The Effect of Attending a Small Class in the Early Grades on College-Test Taking and Middle School Test Results: Evidence from Project STAR
This paper provides a long-term follow-up of students who participated in the Tennessee STAR experiment. The Tennessee STAR experiment randomly assigned 11,600 elementary school students and their teachers to a small class, regular-size class or regular-size class with a teacher-aide. The experiment began with the wave of students who entered kindergarten in 1985, and lasted for four years. After the third grade, all students returned to regular-size classes. We analyze the effect of past attendance in a small class on standardized test scores through the eighth grade, on whether students took the ACT or SAT college entrance exam, and on how they performed on the ACT or SAT exam. The results suggest that attending a small class in the early grades is associated with somewhat higher performance on standardized test, and an increase in the likelihood that students take a college-entrance exam, especially among minority students. Most significantly, being assigned to a small class appears to have narrowed the black-white gap in college-test taking by 54 percent. A calculation is presented suggesting that the internal rate of return from reducing class size from 22 to 15 students is 5.5 percent.
|Date of creation:||Apr 2000|
|Date of revision:|
|Publication status:||published as Krueger, Alan and Cecilia Rouse, "The Effect of Workplace Education on Earnings, Turnover, and Job Performance," Journal of Labor Economics, Vol. 16, no. 1 (January 1998): 61-94|
|Contact details of provider:|| Postal: National Bureau of Economic Research, 1050 Massachusetts Avenue Cambridge, MA 02138, U.S.A.|
Web page: http://www.nber.org
More information through EDIRC
Please report citation or reference errors to , or , if you are the registered author of the cited work, log in to your RePEc Author Service profile, click on "citations" and make appropriate adjustments.:
- Alan B. Krueger, 1999.
"Experimental Estimates of Education Production Functions,"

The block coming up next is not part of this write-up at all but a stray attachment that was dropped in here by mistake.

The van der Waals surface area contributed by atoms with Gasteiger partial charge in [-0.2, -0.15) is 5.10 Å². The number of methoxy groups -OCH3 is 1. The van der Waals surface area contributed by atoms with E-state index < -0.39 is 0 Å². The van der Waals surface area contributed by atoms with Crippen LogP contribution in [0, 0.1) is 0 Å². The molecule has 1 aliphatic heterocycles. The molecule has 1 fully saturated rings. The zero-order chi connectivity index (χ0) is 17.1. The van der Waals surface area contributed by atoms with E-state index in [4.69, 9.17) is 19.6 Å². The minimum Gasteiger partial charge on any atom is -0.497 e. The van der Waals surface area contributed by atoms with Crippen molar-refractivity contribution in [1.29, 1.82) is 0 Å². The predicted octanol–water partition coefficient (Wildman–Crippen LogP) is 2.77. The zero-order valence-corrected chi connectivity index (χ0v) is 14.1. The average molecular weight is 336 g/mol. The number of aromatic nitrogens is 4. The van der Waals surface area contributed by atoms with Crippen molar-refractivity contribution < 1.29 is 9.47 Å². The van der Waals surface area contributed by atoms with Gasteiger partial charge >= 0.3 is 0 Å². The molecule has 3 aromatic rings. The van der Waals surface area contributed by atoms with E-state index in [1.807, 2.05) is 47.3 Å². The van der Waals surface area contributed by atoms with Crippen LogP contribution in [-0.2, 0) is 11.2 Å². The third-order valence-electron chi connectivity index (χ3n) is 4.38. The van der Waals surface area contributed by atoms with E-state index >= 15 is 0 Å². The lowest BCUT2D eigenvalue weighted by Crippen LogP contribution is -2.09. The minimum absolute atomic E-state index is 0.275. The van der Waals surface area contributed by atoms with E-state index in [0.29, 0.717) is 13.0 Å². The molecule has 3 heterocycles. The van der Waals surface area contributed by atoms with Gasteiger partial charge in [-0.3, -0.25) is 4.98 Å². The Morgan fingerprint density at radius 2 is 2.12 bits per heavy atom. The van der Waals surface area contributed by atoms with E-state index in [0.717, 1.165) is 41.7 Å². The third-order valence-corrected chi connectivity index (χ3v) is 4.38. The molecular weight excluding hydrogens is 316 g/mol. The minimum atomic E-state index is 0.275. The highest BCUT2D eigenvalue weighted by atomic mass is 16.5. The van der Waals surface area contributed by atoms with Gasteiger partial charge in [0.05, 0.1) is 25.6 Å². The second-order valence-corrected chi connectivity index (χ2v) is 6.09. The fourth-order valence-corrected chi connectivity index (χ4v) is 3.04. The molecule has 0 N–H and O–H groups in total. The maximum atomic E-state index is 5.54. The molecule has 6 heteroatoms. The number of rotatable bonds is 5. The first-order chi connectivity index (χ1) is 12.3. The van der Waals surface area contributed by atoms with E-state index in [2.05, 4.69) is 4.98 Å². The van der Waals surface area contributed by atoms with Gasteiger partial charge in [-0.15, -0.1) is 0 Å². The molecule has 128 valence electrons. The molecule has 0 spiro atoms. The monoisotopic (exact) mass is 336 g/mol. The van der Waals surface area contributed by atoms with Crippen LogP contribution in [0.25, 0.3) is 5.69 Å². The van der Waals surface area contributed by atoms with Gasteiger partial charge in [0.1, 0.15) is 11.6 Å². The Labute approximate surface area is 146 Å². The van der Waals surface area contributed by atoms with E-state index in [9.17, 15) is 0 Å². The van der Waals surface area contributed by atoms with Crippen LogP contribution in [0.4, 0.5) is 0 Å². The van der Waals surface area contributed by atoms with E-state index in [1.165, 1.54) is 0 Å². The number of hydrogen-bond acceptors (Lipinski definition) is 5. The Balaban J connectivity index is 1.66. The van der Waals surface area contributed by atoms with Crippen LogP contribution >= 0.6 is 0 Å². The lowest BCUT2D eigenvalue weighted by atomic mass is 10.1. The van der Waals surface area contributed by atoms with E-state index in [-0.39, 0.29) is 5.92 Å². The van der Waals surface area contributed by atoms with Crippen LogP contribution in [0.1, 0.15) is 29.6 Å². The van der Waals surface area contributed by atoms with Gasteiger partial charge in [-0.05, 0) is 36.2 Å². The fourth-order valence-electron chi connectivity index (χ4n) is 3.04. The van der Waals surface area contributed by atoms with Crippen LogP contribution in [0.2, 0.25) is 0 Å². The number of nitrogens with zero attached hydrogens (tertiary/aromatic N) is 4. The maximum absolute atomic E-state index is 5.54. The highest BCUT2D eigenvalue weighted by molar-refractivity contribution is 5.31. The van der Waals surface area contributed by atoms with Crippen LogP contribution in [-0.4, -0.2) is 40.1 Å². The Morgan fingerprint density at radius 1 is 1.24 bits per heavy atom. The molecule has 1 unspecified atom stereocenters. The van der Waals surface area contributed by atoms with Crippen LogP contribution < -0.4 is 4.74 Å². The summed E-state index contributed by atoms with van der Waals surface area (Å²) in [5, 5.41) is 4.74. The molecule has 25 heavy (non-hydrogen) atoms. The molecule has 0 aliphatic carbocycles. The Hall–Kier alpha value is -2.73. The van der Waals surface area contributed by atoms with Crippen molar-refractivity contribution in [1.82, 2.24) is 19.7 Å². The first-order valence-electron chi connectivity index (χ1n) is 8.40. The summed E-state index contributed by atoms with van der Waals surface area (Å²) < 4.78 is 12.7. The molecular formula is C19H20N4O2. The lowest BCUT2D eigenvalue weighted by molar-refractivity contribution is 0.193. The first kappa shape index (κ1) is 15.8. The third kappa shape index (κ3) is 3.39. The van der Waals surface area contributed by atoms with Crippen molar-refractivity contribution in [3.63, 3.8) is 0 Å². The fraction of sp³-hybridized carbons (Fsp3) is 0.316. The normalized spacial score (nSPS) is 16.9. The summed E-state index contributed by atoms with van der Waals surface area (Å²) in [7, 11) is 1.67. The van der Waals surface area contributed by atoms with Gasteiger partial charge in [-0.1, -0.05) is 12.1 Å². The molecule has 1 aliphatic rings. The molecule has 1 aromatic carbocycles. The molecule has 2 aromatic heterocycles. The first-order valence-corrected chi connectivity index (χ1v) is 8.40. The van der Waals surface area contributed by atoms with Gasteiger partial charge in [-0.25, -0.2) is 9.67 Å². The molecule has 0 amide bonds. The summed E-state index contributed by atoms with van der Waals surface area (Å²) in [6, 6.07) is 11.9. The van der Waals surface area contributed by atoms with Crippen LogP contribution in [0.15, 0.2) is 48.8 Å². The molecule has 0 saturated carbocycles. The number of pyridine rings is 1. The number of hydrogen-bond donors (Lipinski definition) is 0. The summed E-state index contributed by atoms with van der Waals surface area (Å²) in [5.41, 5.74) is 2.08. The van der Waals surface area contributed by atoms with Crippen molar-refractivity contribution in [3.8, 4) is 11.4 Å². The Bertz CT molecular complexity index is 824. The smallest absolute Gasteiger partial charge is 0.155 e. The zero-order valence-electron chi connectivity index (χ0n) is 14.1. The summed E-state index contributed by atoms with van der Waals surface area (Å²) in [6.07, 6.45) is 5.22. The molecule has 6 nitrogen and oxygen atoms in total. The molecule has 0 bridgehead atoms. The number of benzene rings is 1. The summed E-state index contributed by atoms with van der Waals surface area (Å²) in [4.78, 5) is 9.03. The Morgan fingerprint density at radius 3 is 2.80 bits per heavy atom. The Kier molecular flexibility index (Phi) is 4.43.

The Quarterly Journal of Economics,
Oxford University Press, vol. 114(2), pages 497-532.
- Alan B. Krueger, 1997. "Experimental Estimates of Education Production Functions," NBER Working Papers 6051, National Bureau of Economic Research, Inc.
- David Card & Abigail A. Payne, 1997.
"School Finance Reform, the Distribution of School Spending, and the Distribution of SAT Scores,"
766, Princeton University, Department of Economics, Industrial Relations Section..
- David Card & A. Abigail Payne, 1998. "School Finance Reform, the Distribution of School Spending, and the Distribution of SAT Scores," NBER Working Papers 6766, National Bureau of Economic Research, Inc.
- Lang, Kevin & Ruud, Paul A, 1986. "Returns to Schooling, Implicit Discount Rates and Black-White Wage Differentials," The Review of Economics and Statistics, MIT Press, vol. 68(1), pages 41-47, February.
- Hausman, J. A. & Abrevaya, Jason & Scott-Morton, F. M., 1998. "Misclassification of the dependent variable in a discrete-response setting," Journal of Econometrics, Elsevier, vol. 87(2), pages 239-269, September.
- W. Steven Barnett, 1992. "Benefits of Compensatory Preschool Education," Journal of Human Resources, University of Wisconsin Press, vol. 27(2), pages 279-312.
- Derek A. Neal & William R. Johnson, 1995.
"The Role of Pre-Market Factors in Black-White Wage Differences,"
NBER Working Papers
5124, National Bureau of Economic Research, Inc.
- Neal, Derek A & Johnson, William R, 1996. "The Role of Premarket Factors in Black-White Wage Differences," Journal of Political Economy, University of Chicago Press, vol. 104(5), pages 869-95, October.
- Summers, Anita A & Wolfe, Barbara L, 1977. "Do Schools Make a Difference?," American Economic Review, American Economic Association, vol. 67(4), pages 639-52, September.
- Dynarski, Mark, 1987. "The Scholastic Aptitude Test: Participation and performance," Economics of Education Review, Elsevier, vol. 6(3), pages 263-273, June.
When requesting a correction, please mention this item's handle: RePEc:nbr:nberwo:7656. See general information about how to correct material in RePEc.
For technical questions regarding this item, or to correct its authors, title, abstract, bibliographic or download information, contact: ()
If references are entirely missing, you can add them using this form.